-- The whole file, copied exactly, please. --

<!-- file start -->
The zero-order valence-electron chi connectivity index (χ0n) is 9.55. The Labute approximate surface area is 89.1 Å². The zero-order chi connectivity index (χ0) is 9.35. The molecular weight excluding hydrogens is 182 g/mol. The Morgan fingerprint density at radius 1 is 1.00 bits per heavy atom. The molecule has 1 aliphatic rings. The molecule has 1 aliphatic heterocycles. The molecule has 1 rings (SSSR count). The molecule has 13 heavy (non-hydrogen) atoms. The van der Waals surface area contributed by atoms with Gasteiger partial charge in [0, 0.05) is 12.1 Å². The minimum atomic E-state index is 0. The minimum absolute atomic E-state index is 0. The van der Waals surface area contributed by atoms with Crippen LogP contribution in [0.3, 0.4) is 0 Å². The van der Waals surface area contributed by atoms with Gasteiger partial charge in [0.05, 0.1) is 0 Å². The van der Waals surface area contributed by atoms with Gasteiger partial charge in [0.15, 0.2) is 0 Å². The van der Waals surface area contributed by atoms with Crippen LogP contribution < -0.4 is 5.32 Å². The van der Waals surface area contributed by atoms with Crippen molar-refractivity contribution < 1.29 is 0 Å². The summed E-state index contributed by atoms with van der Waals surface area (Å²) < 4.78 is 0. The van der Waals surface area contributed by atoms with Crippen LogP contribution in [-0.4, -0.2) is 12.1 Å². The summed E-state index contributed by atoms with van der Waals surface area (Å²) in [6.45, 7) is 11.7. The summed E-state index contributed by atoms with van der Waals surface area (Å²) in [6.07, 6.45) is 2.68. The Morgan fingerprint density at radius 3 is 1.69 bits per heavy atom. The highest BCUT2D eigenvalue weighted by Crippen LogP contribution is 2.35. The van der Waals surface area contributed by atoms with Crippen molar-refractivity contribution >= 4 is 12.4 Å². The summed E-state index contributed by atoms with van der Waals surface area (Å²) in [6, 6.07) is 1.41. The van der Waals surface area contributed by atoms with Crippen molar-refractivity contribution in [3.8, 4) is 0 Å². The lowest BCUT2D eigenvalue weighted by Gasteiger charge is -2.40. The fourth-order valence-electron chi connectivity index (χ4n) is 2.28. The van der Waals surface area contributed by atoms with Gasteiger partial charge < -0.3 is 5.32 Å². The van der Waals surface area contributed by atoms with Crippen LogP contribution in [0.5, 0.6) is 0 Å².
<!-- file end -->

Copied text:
The zero-order valence-electron chi connectivity index (χ0n) is 9.55. The Labute approximate surface area is 89.1 Å². The zero-order chi connectivity index (χ0) is 9.35. The molecular weight excluding hydrogens is 182 g/mol. The Morgan fingerprint density at radius 1 is 1.00 bits per heavy atom. The molecule has 1 aliphatic rings. The molecule has 1 aliphatic heterocycles. The molecule has 1 rings (SSSR count). The molecule has 13 heavy (non-hydrogen) atoms. The van der Waals surface area contributed by atoms with Gasteiger partial charge in [0, 0.05) is 12.1 Å². The minimum atomic E-state index is 0. The minimum absolute atomic E-state index is 0. The van der Waals surface area contributed by atoms with Crippen LogP contribution in [0.3, 0.4) is 0 Å². The van der Waals surface area contributed by atoms with Gasteiger partial charge in [0.05, 0.1) is 0 Å². The van der Waals surface area contributed by atoms with Gasteiger partial charge in [0.15, 0.2) is 0 Å². The van der Waals surface area contributed by atoms with Crippen LogP contribution < -0.4 is 5.32 Å². The van der Waals surface area contributed by atoms with Crippen molar-refractivity contribution < 1.29 is 0 Å². The summed E-state index contributed by atoms with van der Waals surface area (Å²) < 4.78 is 0. The van der Waals surface area contributed by atoms with Crippen LogP contribution in [-0.4, -0.2) is 12.1 Å². The summed E-state index contributed by atoms with van der Waals surface area (Å²) in [6.45, 7) is 11.7. The summed E-state index contributed by atoms with van der Waals surface area (Å²) in [6.07, 6.45) is 2.68. The Morgan fingerprint density at radius 3 is 1.69 bits per heavy atom. The highest BCUT2D eigenvalue weighted by Crippen LogP contribution is 2.35. The van der Waals surface area contributed by atoms with Crippen molar-refractivity contribution >= 4 is 12.4 Å². The summed E-state index contributed by atoms with van der Waals surface area (Å²) in [6, 6.07) is 1.41. The van der Waals surface area contributed by atoms with Crippen molar-refractivity contribution in [3.8, 4) is 0 Å². The lowest BCUT2D eigenvalue weighted by Gasteiger charge is -2.40. The fourth-order valence-electron chi connectivity index (χ4n) is 2.28. The van der Waals surface area contributed by atoms with Gasteiger partial charge < -0.3 is 5.32 Å². The van der Waals surface area contributed by atoms with Crippen LogP contribution in [0.5, 0.6) is 0 Å².